The hair, an elegant patisserie swirl of butter cream, is as remarkable as the gingerbread slab riding the head of IVANA TRUMP's equally celebrated ex-husband. Never look a day over 28, Donald Trump famously admonished his then-wife. She recalls this, adding ruefully, "It's going to cost me a fortune." And, though she has a bad back from the competitive skiing that proved her lift ticket out of Communist Czechoslovakia, she is on her way to Aspen for the holidays-and St. Moritz after that. "I can ski backwards on one ski. And foldblinded!" she exults. "But I don't go through moguls very often." This could be an apt metaphor for her love life: She recently announced that after four months of marriage, she'd filed for separation from her fourth husband, Rossano Rubicondi, an actor-slash-model-slash-arm-charm 23 years her junior.

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The Madame Defarge of the New York Post

New York magazine

The spectacle of the city’s high-profile court cases provides a tabloid newspaper with much opportunity for wit, savagery, and increased sales. ANDREA PEYSER is the local Madame Defarge, shaking her fist as the tumbrels roll by, the Post’s class warrior, channeling populist rage and unleashing it on the likes of Donna Hanover, Hillary Clinton, and those who would countenance the idea of gay marriage. “A rabid New Yorker” is how Post editor-in-chief Col Allan describes her (though many New Yorkers might not appreciate the association). The smiling photo accompanying Peyser’s column was recently replaced with one of her wearing a scowl.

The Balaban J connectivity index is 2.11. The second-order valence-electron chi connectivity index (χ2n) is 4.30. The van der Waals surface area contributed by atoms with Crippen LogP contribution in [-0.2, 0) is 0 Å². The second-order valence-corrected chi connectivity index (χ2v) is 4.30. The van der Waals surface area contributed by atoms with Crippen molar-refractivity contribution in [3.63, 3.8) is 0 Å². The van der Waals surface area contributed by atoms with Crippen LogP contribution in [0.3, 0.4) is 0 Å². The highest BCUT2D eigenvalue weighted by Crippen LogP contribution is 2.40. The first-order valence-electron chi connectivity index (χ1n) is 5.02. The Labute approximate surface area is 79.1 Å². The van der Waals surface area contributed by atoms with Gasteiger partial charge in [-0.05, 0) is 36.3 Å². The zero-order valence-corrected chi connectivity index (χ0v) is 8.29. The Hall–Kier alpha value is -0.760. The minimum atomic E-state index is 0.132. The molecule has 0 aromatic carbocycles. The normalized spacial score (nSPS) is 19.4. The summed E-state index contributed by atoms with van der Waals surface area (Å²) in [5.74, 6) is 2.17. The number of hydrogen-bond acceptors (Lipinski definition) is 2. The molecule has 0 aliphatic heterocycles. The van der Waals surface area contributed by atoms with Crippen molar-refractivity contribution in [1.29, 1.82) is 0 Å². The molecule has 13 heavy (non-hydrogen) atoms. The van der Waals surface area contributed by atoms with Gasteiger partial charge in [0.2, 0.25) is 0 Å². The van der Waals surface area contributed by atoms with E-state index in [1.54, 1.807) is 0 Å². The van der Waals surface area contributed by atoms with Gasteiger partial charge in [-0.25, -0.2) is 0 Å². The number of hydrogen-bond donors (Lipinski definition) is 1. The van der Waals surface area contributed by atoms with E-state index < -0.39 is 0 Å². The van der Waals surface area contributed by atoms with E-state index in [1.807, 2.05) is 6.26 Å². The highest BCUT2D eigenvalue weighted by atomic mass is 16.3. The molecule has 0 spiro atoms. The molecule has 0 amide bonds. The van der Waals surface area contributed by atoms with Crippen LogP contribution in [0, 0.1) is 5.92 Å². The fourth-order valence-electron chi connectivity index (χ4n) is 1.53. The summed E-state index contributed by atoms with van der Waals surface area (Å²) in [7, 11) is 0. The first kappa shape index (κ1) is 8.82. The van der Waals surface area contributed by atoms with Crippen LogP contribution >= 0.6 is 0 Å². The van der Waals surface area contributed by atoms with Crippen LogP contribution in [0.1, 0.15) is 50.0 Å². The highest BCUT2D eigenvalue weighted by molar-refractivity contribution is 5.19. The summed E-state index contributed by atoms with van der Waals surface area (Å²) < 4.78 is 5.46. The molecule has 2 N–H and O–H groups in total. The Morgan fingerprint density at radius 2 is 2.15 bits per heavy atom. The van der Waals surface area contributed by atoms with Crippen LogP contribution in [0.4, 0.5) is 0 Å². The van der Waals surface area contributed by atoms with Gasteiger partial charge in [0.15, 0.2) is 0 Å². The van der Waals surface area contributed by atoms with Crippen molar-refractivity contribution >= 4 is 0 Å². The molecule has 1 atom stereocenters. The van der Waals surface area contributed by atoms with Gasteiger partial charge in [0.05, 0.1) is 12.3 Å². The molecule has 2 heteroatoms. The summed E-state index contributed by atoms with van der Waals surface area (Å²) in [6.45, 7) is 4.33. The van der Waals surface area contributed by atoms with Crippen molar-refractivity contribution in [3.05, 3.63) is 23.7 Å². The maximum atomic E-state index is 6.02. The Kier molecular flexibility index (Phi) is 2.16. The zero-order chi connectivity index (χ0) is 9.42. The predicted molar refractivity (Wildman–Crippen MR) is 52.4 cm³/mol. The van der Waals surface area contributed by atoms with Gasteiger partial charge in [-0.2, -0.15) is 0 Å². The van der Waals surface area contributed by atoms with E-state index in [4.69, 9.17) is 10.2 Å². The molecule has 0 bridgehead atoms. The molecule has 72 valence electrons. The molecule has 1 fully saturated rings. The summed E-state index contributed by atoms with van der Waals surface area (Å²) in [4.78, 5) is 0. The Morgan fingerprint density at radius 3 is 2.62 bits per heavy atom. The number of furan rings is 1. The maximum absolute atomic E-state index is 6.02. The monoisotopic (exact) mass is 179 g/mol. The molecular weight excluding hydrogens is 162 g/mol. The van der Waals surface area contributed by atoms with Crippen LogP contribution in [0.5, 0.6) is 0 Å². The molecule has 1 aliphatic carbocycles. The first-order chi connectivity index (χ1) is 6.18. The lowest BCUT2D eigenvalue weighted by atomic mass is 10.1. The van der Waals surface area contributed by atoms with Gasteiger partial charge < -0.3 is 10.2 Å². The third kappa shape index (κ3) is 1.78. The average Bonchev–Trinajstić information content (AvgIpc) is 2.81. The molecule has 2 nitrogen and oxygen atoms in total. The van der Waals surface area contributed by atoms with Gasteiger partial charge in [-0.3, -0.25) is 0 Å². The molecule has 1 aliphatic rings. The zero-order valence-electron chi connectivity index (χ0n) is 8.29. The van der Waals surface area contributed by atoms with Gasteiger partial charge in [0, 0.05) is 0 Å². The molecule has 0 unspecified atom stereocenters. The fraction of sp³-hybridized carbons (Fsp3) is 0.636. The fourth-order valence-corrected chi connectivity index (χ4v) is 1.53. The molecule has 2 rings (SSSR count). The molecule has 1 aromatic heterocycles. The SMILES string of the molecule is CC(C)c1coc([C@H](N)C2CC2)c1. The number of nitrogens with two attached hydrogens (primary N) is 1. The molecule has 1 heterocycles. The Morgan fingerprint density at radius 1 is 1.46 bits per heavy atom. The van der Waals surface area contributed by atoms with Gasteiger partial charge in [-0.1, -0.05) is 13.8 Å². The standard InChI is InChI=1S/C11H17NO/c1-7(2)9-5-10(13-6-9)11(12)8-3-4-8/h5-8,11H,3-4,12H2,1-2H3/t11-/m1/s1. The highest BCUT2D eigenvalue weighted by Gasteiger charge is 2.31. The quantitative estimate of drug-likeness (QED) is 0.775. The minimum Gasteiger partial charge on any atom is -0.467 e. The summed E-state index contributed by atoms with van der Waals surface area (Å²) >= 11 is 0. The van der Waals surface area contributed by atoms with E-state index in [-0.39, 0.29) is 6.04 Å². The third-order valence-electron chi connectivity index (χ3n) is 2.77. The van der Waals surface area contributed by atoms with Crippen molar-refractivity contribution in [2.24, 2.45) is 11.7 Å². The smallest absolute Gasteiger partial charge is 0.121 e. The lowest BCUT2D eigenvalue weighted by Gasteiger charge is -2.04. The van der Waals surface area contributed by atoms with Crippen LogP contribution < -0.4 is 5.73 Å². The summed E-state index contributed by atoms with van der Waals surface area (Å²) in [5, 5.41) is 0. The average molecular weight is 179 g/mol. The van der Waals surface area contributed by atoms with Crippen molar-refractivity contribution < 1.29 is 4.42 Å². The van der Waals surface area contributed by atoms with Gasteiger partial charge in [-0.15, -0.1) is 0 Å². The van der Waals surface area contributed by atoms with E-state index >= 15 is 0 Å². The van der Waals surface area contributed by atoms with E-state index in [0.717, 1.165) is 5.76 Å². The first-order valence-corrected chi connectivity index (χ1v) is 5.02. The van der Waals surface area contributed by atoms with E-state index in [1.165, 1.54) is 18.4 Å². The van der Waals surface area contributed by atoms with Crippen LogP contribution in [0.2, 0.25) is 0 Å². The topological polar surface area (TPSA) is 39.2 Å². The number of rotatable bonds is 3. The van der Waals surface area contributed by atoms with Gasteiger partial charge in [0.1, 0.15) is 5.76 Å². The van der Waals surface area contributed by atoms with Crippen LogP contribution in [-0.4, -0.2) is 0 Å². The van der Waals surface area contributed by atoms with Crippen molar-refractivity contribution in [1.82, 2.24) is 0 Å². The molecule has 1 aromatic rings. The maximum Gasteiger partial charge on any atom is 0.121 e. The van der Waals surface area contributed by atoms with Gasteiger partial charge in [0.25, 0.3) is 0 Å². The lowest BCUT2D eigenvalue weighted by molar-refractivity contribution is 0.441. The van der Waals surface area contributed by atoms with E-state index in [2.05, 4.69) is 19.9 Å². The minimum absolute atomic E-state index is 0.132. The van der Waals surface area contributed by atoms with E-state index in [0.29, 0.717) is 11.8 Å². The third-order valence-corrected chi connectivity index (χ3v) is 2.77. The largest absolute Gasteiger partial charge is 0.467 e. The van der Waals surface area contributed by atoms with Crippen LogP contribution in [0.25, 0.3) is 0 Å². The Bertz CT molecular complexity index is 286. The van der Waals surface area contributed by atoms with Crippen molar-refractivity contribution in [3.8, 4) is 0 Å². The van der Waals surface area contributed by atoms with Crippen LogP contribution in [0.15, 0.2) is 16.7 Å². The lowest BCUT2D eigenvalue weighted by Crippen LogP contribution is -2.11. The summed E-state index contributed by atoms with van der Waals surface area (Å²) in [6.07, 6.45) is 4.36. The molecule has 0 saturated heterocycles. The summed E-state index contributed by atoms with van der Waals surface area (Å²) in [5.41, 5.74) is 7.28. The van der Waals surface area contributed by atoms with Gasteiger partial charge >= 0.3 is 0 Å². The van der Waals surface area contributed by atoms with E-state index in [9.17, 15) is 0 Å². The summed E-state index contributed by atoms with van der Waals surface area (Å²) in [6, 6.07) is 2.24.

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The Nutty Marquesa: Hello! Magazine's Fixer in a Fix

The New York Times Magazine

Though she lives in the upper registers of less-fashionable Fulham, the MARQUESA DE VARELA has Prince Ernst of Hanover as a neighbor and doesn't hesitate to say so. She knows things like that. She has to in her line of work: the snaring of celebrities and royals for the pages of Hello! magazine, pornography for a certain caste that wishes it could reliably pronounce the word ''Gstaad.'' Between ''The Wedding,'' ''The Baby,'' ''The Heartbreak'' and, inevitably, ''The Divorce''—the points of Hello!'s compass -- there was always an opulent new residence to behold, a flurry of designer clothes blowing around every hard-won featurette stamped with the quirky signature, 'Co-ordination: Marquesa de Varela Int. Ltd.''

''Erin Brockovich has nothing on this,'' she is saying to somebody on the phone. The marquesa, 61, speaks in the swooping dialect of the Republic of Charo. ''All the craziness! All the lyings!''